"Real dollars" means that inflation has been accounted for. Because income reflects the use of natural resources, stabilized income reflects a stabilized "ecological footprint," which is the area of land required to support a human being . . .
If the steady state economy is established at a relatively low population level, the potential exists for each worker, and his replacement in the next generation, to earn a high income. This scenario is similar to that of a low-density deer population with plenty of forage per deer. If, on the other hand, the steady state economy is established at a high population level, less income is available for the average worker, as in a high-density deer population with little forage per deer.
We think it important that a steady state economy be established at a relatively low population level. This scenario is conducive to incomes high enough to allow retirement savings and social secu rity (in the generic sense), making the economy more politically acceptable and therefore more stable. If the steady state economy is established with-in ecological carrying capacity, each new generation may expect its workers to accumulate retire- ment savings of the same magnitude as the previous generation. So we think it important to establish a steady state economy as soon as possible. As the population grows, it becomes less likely the steady state economy may be established whereby incomes are high enough to support reasonable periods of retirement.
Won't the stock market crash if a steady state economy is established? . . . Many people view the stock market as predicated on economic growth, so they wonder if a stock market could even exist in a steady state economy. It certainly could and probably would. In a steady state economy, firms still need to invest in capital--namely, at the same rate at which capital depreciates.
Publicly traded stocks provide the social benefit of liquidity to investors and offer an efficient mechanism for the acquisition of investment capital.
Stock markets tend to expand and contract in concert (though often with lags) with gross domestic product, the dollar value of newly produced, final goods and services. There are winners and losers in bullish and bearish markets, though the winners tend to be more prominent in the for- mer. The stock market in a steady state economy of stable GDP would be neither bullish nor bearish for extended periods. It, too, would have winners and losers, with perennial losers becoming insolvent and being replaced by more competent firms. But in a steady state economy the stock market would be less of a casino than in the growth economy.
Economic growth, on the other hand, is bound to cause an extensive and extended stock market crash because demands for capital eventually will exceed the productive capacity of the earth.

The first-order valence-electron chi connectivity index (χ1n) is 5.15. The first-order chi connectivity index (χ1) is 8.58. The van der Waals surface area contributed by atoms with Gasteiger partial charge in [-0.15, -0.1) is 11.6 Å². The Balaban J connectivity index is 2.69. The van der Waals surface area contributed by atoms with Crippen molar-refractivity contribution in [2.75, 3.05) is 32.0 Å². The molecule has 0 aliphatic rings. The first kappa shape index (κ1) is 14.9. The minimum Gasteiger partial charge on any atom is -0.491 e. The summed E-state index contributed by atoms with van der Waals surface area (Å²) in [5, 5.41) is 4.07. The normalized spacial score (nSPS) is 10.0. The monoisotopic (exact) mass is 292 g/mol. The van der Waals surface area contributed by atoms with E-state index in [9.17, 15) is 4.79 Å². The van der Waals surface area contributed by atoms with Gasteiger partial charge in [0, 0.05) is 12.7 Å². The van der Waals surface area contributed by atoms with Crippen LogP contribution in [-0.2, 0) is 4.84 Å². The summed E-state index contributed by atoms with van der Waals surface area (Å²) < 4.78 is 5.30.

Therefore, advocating a steady state economy is appropriate not only for purposes of wildlife conservation but also because it would reduce the volatility of the stock market.
There are, of course, alternatives to the stock market for purposes of financing capital investment. For example, capital may be financed by private banks, cooperatives, and governments. In fact, all of these institutions are active financiers throughout the world. The relative prominence of each in a given nation helps to describe that nation's history, ideology, and "political economy," which brings us to our next question--a very big one.
Doesn't a steady state economy require a socialist government? More generally put, what kind of government is most conducive to a steady state economy? Might it be, for example, a capitalist democracy, a communist state or a dictatorship? In theory, each is capable of producing or coexisting with a steady state economy, but we do not think any of these is particularly conducive. Each has exhibited far more concern with GDP growth than with other important endeavors, such as poverty alleviation and, of course, wildlife conservation.
We think the form of government most conducive to a steady state economy, in the context of twenty-first-century nation states, is a constitutional democracy somewhat more socialized than the current American version. "Socialist democracies," as the term is used in political science, already exist in many nations, most notably such European nations as Sweden, Switzerland and England.
Economists more frequently call them "mixed economies." These are democratically operated governments in which the state plays a more prominent role in the economy than the American government plays in its economy
DAVID HOULE, SCIENTIFIC BLOGGING - The impact that humanity is having on climate change is directly related to the fact that there are so many of us. Add on top of our shear numbers the fact that we treat the planet harshly and it is clear why we are moving toward a global crisis.
Consider some facts about the growth of human population. Humans have been on the planet for hundreds of thousands of years. It took until 1804 for our numbers to reach 1 billion. It took another 123 years to reach 2 billion in 1927. It only took another 33 years for us to reach 3 billion in 1960 and 14 years to reach 4 billion in 1974. That means that if you are older that 40 the world's population has doubled in your lifetime. There are now 6.6 times more of us now than 200 hundred years ago. It is also during these 200 hundred years that the Industrial Revolution occurred, bringing with it the use of fossil fuels for powering our societies and economies.
WILLIAM JOHNSON, POPULATION INSTITUTE - While a great deal of attention has been paid to reducing emissions responsible for global warming, there has been far less focus on the role of population growth in climate change. The world's population is projected to increase 40% by 2050. Thus, a 40% decrease in per capita carbon emissions in the industrialized world would be canceled out by global population growth and higher per capita emissions in the developing world.